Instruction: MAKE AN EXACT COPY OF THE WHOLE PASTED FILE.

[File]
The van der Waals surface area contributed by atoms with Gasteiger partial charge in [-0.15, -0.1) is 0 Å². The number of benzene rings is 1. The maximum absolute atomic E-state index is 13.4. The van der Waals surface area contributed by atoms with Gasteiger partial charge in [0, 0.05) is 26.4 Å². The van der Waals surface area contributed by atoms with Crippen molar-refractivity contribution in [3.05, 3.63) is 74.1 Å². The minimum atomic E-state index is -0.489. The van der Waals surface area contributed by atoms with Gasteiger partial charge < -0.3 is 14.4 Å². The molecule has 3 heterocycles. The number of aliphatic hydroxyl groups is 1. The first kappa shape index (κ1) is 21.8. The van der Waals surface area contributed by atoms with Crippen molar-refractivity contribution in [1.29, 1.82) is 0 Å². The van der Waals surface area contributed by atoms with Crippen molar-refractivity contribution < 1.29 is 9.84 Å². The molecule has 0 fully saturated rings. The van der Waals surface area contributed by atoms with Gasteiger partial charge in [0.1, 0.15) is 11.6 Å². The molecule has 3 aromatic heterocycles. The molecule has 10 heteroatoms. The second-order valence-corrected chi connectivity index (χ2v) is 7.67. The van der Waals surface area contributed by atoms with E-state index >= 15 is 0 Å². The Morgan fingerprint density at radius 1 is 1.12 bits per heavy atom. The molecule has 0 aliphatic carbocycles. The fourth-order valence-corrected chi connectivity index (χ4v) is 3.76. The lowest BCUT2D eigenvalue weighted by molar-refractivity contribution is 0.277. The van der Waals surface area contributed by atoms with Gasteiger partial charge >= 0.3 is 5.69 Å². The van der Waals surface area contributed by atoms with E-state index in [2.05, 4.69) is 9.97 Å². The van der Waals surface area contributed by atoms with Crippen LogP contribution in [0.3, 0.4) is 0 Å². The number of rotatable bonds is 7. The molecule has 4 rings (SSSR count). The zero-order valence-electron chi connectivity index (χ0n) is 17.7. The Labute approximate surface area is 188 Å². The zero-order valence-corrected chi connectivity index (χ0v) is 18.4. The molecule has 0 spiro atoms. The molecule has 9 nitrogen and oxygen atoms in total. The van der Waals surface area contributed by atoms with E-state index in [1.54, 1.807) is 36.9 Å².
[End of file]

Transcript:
The van der Waals surface area contributed by atoms with Gasteiger partial charge in [-0.15, -0.1) is 0 Å². The number of benzene rings is 1. The maximum absolute atomic E-state index is 13.4. The van der Waals surface area contributed by atoms with Gasteiger partial charge in [0, 0.05) is 26.4 Å². The van der Waals surface area contributed by atoms with Crippen molar-refractivity contribution in [3.05, 3.63) is 74.1 Å². The minimum atomic E-state index is -0.489. The van der Waals surface area contributed by atoms with Gasteiger partial charge < -0.3 is 14.4 Å². The molecule has 3 heterocycles. The number of aliphatic hydroxyl groups is 1. The first kappa shape index (κ1) is 21.8. The van der Waals surface area contributed by atoms with Crippen molar-refractivity contribution in [1.29, 1.82) is 0 Å². The van der Waals surface area contributed by atoms with Crippen molar-refractivity contribution < 1.29 is 9.84 Å². The molecule has 0 fully saturated rings. The van der Waals surface area contributed by atoms with Gasteiger partial charge in [0.1, 0.15) is 11.6 Å². The molecule has 3 aromatic heterocycles. The molecule has 10 heteroatoms. The second-order valence-corrected chi connectivity index (χ2v) is 7.67. The van der Waals surface area contributed by atoms with E-state index >= 15 is 0 Å². The Morgan fingerprint density at radius 1 is 1.12 bits per heavy atom. The molecule has 0 aliphatic carbocycles. The fourth-order valence-corrected chi connectivity index (χ4v) is 3.76. The lowest BCUT2D eigenvalue weighted by molar-refractivity contribution is 0.277. The van der Waals surface area contributed by atoms with Gasteiger partial charge >= 0.3 is 5.69 Å². The van der Waals surface area contributed by atoms with E-state index in [2.05, 4.69) is 9.97 Å². The van der Waals surface area contributed by atoms with Crippen LogP contribution in [0.3, 0.4) is 0 Å². The number of rotatable bonds is 7. The molecule has 4 rings (SSSR count). The zero-order valence-electron chi connectivity index (χ0n) is 17.7. The Labute approximate surface area is 188 Å². The zero-order valence-corrected chi connectivity index (χ0v) is 18.4. The molecule has 0 spiro atoms. The molecule has 9 nitrogen and oxygen atoms in total. The van der Waals surface area contributed by atoms with E-state index in [1.54, 1.807) is 36.9 Å².